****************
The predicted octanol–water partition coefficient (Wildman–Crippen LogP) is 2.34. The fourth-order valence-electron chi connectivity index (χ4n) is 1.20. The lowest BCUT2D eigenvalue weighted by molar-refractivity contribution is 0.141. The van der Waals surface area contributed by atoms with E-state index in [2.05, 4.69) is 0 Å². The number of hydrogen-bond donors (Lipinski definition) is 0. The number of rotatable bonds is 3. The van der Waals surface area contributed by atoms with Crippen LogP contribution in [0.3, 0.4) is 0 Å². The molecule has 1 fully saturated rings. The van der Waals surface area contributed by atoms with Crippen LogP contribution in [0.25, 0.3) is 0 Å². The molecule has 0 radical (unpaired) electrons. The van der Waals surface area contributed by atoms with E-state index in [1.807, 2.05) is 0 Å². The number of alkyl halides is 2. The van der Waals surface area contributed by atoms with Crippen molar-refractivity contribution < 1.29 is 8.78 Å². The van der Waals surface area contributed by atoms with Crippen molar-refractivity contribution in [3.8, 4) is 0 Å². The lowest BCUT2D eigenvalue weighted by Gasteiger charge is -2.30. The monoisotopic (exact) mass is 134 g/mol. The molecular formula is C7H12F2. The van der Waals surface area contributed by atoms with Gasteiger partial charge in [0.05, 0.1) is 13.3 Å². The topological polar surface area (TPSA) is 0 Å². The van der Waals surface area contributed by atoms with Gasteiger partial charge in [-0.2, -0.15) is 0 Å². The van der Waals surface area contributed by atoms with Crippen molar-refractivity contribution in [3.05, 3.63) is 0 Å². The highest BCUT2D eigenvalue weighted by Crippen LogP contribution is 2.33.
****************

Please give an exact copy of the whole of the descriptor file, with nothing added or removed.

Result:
The predicted octanol–water partition coefficient (Wildman–Crippen LogP) is 2.34. The fourth-order valence-electron chi connectivity index (χ4n) is 1.20. The lowest BCUT2D eigenvalue weighted by molar-refractivity contribution is 0.141. The van der Waals surface area contributed by atoms with E-state index in [2.05, 4.69) is 0 Å². The number of hydrogen-bond donors (Lipinski definition) is 0. The number of rotatable bonds is 3. The van der Waals surface area contributed by atoms with Crippen LogP contribution in [0.3, 0.4) is 0 Å². The molecule has 1 fully saturated rings. The van der Waals surface area contributed by atoms with Crippen LogP contribution in [0.25, 0.3) is 0 Å². The molecule has 0 radical (unpaired) electrons. The van der Waals surface area contributed by atoms with E-state index in [1.807, 2.05) is 0 Å². The number of alkyl halides is 2. The van der Waals surface area contributed by atoms with Crippen molar-refractivity contribution < 1.29 is 8.78 Å². The van der Waals surface area contributed by atoms with Crippen molar-refractivity contribution in [3.8, 4) is 0 Å². The lowest BCUT2D eigenvalue weighted by Gasteiger charge is -2.30. The monoisotopic (exact) mass is 134 g/mol. The molecular formula is C7H12F2. The van der Waals surface area contributed by atoms with Gasteiger partial charge in [0.05, 0.1) is 13.3 Å². The topological polar surface area (TPSA) is 0 Å². The van der Waals surface area contributed by atoms with Gasteiger partial charge in [-0.2, -0.15) is 0 Å². The van der Waals surface area contributed by atoms with Crippen molar-refractivity contribution in [3.05, 3.63) is 0 Å². The highest BCUT2D eigenvalue weighted by Crippen LogP contribution is 2.33.